Smart Photography

Fujifilm Unveils X-H2 in India


Fujifilm has launched its new mirrorless digital camera, the X-H2 in India. The camera features a new back-illuminate­d 40.2MP X-Trans CMOS 5 HR sensor along with high-speed X-Processor 5. This flagship model boasts the highest resolution in the history of the X Series in both stills and videos.

Improvemen­t in image quality delivered by the new sensor is complement­ed with advanced features including minimum standard sensitivit­y of ISO125, maximum shutter speed of 1/180,000 sec with electronic shutter, and Pixel Shift Multi Shot. The X-H2 also offers subject-detection AF based on Deep Learning technology that automatica­lly detects and tracks a broader range of subjects like animals and birds, fiveaxis and up to seven stops of in-body image stabilisat­ion, 5.76 million dot EVF as well as a card slot compatible with CFexpress Type B card, ensuring that users can enjoy the X-H2’s high image quality in a variety of situations. With the incorporat­ion of the new sensor, 8K movies can be recorded internally at 30P in 4:2:2 10-bit colour. The X-H2 has a heat-dissipatin­g design same as the X-H2S to enable recording 8K/30P video for approximat­ely 160 minutes, making 8K video a practical option. Furthermor­e, it supports 8K over-sampling to produce high-quality 4K video, making maximum use of the high-resolution sensor to record video in superior image resolution.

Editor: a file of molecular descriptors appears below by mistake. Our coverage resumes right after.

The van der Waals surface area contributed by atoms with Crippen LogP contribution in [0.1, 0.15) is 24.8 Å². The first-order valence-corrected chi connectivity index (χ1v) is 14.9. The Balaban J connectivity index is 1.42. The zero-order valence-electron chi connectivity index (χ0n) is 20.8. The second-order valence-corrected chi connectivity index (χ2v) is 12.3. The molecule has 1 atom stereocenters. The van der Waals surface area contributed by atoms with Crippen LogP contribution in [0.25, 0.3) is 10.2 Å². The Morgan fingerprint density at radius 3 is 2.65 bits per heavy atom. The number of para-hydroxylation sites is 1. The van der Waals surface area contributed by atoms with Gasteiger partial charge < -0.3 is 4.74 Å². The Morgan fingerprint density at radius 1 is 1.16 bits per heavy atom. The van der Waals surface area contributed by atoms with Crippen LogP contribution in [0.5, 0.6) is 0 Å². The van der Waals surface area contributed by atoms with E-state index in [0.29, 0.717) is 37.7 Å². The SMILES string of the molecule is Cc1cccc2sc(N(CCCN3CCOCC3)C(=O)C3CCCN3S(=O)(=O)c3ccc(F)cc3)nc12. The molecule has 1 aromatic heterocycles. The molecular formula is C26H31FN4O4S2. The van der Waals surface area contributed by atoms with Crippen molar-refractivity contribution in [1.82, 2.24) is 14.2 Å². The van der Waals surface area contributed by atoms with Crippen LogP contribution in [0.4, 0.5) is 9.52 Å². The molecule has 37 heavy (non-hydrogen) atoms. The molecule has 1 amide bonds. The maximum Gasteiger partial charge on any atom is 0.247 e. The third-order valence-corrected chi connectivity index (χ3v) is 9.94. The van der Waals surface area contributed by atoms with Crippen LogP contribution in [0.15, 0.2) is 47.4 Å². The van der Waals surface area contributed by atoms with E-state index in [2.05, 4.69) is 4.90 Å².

X-H2 supports three Apple ProRes codecs — ProRes 422 HQ, ProRes 422, and ProRes 422 LT. When recording ProRes, X-H2 also supports proxy recording such as ProRes 422 Proxy. This reduces 8K video’s editing workload and streamline­s the overall workflow from filming to post-production. Combined with a compatible HDMI recording device from Atomos or Blackmagic Design, 12-bit RAW video output from X-H2 can be recorded as Apple ProRes RAW or Blackmagic RAW at resolution­s and frame rates of up to 8K and 29.97 frames per second. In addition to F-Log, X-H2 also supports F-Log2, which records an expanded dynamic range of 13+ stops. This range is wider than current F-Log, broadening postproduc­tion potential.

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